However, when it comes to psychological and emotional wounds, people often react in ways that are counterproductive to healing. Some might run around seeking sympathy from others without taking any steps to heal themselves (blaming and complaining), while others might wallow in their pain without seeking solutions (whimper and whine). Some deny their suffering and pretend it doesn't affect them (distract and deny), and there are those who, having been hurt, lash out to hurt others (the hurt person who hurts people). These dysfunctional responses highlight a widespread lack of understanding and tools for addressing our inner wounds.

The Three-Step Process of Identity Restructuring

1. Feel Phase

The first step involves revisiting old struggles, difficulties, emotionally charged events, or traumas to relive and feel the emotional suffering. This is analogous to acknowledging the pain of a physical wound, a necessary step for healing to begin.

2. Deal Phase

Here, we reflect on the narrative we created around the event. This involves examining our coping mechanisms and the patterns that emerged as a result. Like inspecting a physical wound, this phase requires us to confront and understand the depth and impact of our emotional injuries.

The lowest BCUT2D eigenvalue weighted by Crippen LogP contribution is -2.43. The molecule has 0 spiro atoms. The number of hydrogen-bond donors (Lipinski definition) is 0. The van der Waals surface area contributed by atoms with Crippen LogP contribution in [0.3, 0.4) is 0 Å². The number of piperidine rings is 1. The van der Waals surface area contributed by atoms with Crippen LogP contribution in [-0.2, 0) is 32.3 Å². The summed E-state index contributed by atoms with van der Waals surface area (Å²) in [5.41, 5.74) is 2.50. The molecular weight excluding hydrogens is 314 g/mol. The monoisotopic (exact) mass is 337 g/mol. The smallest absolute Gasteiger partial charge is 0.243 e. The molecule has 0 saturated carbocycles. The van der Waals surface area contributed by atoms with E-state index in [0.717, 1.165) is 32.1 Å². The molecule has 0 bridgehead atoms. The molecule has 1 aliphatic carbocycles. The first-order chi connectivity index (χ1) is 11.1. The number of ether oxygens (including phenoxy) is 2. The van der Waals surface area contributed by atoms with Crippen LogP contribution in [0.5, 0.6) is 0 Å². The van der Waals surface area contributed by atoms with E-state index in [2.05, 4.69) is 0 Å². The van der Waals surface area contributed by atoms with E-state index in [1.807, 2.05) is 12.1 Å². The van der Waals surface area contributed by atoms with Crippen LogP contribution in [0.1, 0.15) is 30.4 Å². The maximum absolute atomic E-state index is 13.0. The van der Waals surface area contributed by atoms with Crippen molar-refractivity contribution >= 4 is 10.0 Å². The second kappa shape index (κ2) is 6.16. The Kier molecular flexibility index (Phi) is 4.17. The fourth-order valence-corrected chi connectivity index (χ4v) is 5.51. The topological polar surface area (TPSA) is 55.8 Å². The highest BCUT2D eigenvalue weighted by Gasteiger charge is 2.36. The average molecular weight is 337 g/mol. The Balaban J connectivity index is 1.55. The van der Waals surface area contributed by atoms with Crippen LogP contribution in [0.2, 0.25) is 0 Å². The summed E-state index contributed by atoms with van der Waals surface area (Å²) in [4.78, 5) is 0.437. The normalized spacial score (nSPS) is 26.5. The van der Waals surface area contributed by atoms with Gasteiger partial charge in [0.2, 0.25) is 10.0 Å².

3. Heal Phase

In the final step, we replace the old, limiting narrative with a new, empowering story. This mirrors the process of learning from a physical injury, but in this context, we use our emotional and psychological challenges as catalysts for growth, transforming pain into purpose, suffering into meaning, and hurt into a way to help others.

Applying the Process Through Written Exposure Therapy (WET)

Written Exposure Therapy (WET) is a potent tool for facilitating this three-step process. In the Feel phase, individuals write about the event and relive the emotions associated with it. The Deal phase involves writing about the coping mechanisms or narratives they developed and the patterns that now define their behavior. Finally, in the Heal phase, individuals write a new story about how they will use their experiences to grow, improve, and become the hurt person who helps others.

This approach, by turning pain into purpose and suffering into meaning, offers a path to dissolving the pain and untangling the knotted yarn of our lives. Through identity restructuring, we not only heal ourselves but also empower ourselves to contribute to the healing of others, embodying the transformation from a narrative of hurt to one of healing and help.